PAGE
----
Monday, March 23, 2015

Songs That Make Me Weep...

...because I never want to hear them again. With apologies to those of you who like these songs. We can still be friends.  :)

In my agitation over the musical situation at my parish, I ran across this piece which offers the sage advice that if you can't sing the music you want to hear at your parish, you are not yet part of the solution. The first step is to teach yourself first. That's advice I can actually use and fit into my current life's schedule.

So in the meantime, here are church pieces that if I never hear them again, it might be too soon. I am only including songs heard at my current parish. There are more from my childhood parish, but I'd rather not be reminded.

1. On Eagle's Wings.  The melody starts on the tritone, the devil's own interval, for crying out loud.
2. Hosea.  Fresh from Mass this weekend
3. Gather Us In.  What is this song about?
4. City of God.  I can't help but think of Starship every time.
5. Lord of the Dance. This one horrifies me.
6. Here I Am, Lord.  The changing viewpoints where we totally put words in God's mouth.
7. Be Not Afraid.  I just don't like it.
8. All Are Welcome. Again, what is this song about?
9. Eye Has Not Seen.  Flashbacks from childhood.
10. Hail Mary, Gentle Woman.  It just goes on and on.
11. Let There Be Peace On Earth.  What are we, a bunch of hippies?
12. Sing A New Song Unto the Lord.  I just don't like it.
13. They Will Know We Are Christians.  Because we are the greatest ever.
14. One Bread, One Body.  Not because it is so terrible, but because it is so overused.
15. Mass of Creation. Also so, so overused.

That's my top 15. I am sure I have forgotten some. Tell me where I am wrong or add to it, if you like.


Anonymous said...

This list pretty much describes my childhood church music, played lovingly on guitar right next to the altar. When I was in college we had a new priest come in, move the tabernacle back under the crucifix and the choir back to the choir loft. The music remained the same. Those were good people, though. Who can really criticize the same people who are volunteering to teach religious ed, cook food for funerals, and guiding you through marriage prep?


Anonymous said...

***I mean, I can't criticize them since my family pretty much never volunteered to do anything.

Literacy-chic said...

Ah. A catalog of my "I'm happy that I'm finally Catholic" songs. This is exactly why I can't talk about liturgical music. I'm just not Old School Catholic-y Catholic enough. Somebody mentioned "The Servant Song" the other day. That one makes me weep for wholly different reasons. Some of these are not great, admittedly. I do hate when we put words in God's mouth, and the changing perspectives are terrible. Problem is, there is a worse musical problem than these coming to a parish near you. Lemme see if I can dredge some up...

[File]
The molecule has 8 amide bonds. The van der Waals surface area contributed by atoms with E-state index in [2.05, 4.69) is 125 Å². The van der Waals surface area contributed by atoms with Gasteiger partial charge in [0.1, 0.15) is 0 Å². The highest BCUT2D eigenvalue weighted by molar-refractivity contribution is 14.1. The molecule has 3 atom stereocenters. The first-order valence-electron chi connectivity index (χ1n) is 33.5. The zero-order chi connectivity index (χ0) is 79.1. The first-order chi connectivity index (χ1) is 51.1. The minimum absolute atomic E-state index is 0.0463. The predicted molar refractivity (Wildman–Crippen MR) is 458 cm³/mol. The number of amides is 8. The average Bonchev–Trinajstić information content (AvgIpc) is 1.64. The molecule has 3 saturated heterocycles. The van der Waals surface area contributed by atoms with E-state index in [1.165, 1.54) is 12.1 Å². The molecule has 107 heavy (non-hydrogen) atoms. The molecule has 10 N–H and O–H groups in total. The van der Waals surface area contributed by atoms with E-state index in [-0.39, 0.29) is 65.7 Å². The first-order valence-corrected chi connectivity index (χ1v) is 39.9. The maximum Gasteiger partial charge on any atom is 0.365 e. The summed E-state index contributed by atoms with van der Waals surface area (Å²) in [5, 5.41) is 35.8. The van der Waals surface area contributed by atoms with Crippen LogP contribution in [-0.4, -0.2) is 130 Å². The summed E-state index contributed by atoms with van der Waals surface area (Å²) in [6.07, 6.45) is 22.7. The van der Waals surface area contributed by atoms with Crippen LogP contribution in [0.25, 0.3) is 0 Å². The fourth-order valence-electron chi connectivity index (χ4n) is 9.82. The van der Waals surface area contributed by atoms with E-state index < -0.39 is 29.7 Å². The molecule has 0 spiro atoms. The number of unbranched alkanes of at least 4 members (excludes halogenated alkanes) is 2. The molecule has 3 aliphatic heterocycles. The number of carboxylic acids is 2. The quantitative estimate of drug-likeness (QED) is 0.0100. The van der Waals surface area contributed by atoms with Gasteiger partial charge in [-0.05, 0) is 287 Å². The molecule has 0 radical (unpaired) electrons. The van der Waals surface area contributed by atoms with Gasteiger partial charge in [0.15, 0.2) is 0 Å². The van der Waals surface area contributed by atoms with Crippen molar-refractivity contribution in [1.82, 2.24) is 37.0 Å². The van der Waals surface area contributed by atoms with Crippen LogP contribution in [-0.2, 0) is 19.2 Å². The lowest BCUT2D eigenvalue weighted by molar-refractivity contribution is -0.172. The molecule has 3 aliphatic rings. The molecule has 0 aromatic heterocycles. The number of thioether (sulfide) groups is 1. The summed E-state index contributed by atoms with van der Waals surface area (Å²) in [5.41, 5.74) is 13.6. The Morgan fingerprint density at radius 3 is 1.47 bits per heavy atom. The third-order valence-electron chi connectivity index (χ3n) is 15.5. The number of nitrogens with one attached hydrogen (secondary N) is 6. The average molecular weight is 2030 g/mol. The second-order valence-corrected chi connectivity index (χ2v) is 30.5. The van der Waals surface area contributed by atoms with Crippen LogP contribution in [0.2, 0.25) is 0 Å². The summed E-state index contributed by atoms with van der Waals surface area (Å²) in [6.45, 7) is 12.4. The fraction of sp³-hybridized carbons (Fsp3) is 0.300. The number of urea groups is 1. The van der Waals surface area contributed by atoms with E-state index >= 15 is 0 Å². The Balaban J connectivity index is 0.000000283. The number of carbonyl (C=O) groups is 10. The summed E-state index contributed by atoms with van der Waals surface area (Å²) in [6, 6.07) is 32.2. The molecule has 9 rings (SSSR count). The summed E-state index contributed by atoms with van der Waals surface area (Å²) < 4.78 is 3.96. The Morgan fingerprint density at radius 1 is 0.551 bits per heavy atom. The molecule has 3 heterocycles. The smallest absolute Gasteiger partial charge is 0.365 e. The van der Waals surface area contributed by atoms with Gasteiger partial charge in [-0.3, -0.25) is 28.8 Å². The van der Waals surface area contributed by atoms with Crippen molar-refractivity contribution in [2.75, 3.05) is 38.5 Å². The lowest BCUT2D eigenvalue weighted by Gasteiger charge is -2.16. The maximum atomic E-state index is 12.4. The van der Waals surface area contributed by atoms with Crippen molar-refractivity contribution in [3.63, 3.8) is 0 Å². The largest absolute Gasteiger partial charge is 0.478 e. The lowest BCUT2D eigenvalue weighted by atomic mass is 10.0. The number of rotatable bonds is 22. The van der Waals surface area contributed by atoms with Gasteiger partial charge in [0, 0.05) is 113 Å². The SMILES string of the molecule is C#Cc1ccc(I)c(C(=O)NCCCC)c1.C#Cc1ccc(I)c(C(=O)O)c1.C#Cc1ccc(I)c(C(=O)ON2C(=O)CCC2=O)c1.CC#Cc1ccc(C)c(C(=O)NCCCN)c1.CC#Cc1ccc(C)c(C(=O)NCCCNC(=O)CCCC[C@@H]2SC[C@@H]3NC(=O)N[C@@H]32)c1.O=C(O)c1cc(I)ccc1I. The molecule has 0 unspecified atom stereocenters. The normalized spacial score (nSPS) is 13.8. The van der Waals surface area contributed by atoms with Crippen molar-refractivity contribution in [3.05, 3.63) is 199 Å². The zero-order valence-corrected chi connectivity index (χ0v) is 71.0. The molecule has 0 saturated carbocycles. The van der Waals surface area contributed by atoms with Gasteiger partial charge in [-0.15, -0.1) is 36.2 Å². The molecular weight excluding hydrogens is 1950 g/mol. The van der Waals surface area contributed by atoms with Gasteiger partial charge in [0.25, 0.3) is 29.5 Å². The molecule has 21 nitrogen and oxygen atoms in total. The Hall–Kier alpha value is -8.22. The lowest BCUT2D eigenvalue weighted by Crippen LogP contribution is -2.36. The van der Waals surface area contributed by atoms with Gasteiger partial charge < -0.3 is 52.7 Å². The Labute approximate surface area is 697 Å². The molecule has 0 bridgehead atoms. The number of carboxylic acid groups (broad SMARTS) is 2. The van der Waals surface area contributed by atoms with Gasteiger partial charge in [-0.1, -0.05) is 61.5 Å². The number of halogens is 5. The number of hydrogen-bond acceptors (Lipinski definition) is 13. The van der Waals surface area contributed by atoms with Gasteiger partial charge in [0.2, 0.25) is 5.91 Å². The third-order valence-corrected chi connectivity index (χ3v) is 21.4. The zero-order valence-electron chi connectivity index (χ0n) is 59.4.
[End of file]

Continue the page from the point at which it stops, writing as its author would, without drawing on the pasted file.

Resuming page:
Literacy-chic said...

"Your Love Is Extravagant" - Because EEEEWWWWW:

Your love is extravagant
Your friendship, it is intimate
I feel like moving to the rhythm of Your grace
Your fragrance is intoxicating in our secret place
Your love is extravagant

Spread wide in the arms of Christ is the love that covers sin
No greater love have I ever known You considered me a friend
Capture my heart again

Spread wide in the arms of Christ is the love that covers sin
No greater love have I ever known; You considered me a friend

Capture my heart again
Your love is extravagant
Your friendship, it is intimate

Literacy-chic said...

And pretty much anything by Matt Maher or on the Time Life "Now is the Time to Worship" collection.

Jenny said...

Oh that's a whole different kind of bad.

Jesus is my boyfriend music just doesn't do it for me.

Jenny said...


The problem I have is not with the people doing the music, necessarily, although in some cases, yes. My issues are with the people who are supposed to encourage/enforce certain standards and don't.

Anonymous said...

This is why I'm all about completely abandoning personal taste in liturgical music in favor of resuming the sung propers. We have two entire liturgical books dedicated to the music for each individual Mass (the Roman Gradual and the Simple Gradual), and we ought to use them.

Elizabeth said...

Tree of Life (I think by Marty Haugen). "Tree of life and awesome mystery/ in your death we are reborn/ though you die in all of hist'ry/ still you rise with every morn/ still you rise with every morn" And no more All are Welcome--I heartily agree with you there.

I meant to comment on your other post (and maybe I will if I get a minute). I've been a choir member at my parish for almost nine years, though I've taken a few months off here and there when I've had my babies. I am the only person under the age of 50. I almost quit when the new translation of the mass came out, because the complaints of the other choir members and our organist were so constant (and often, so ignorant).

Jenny said...

Elizabeth, I don't think I have heard that one and am extremely grateful I have not. "Still you rise with every morn." Are they kidding? Sigh.

Jenny said...

I have a general rule of thumb where if the composer's last name begins with H, I am probably not going to like it. :)

Katherine said...

I’m sure there is a level of hell where Lord of the Dance just plays on repeat.

Now Thank We All Our God reminds me of Dirty Dancing every single time. Sigh.

And yes, the Mass of Creation just needs to stop. I know the Gloria. I even know most of it in Latin. But when I visited a church where they sang it to Haugen’s MoC, it was so all over the place I couldn’t even guess how to sing the next line. It was a mess.

Anonymous said...

Jenny, even this very traditional priest, despite all the changes he made, was unsuccessful in shifting the music selection. So I am empathizing with you! It must be harder than it looks!


Joy said...

Unlike the list of previous songs, I don't know most of these.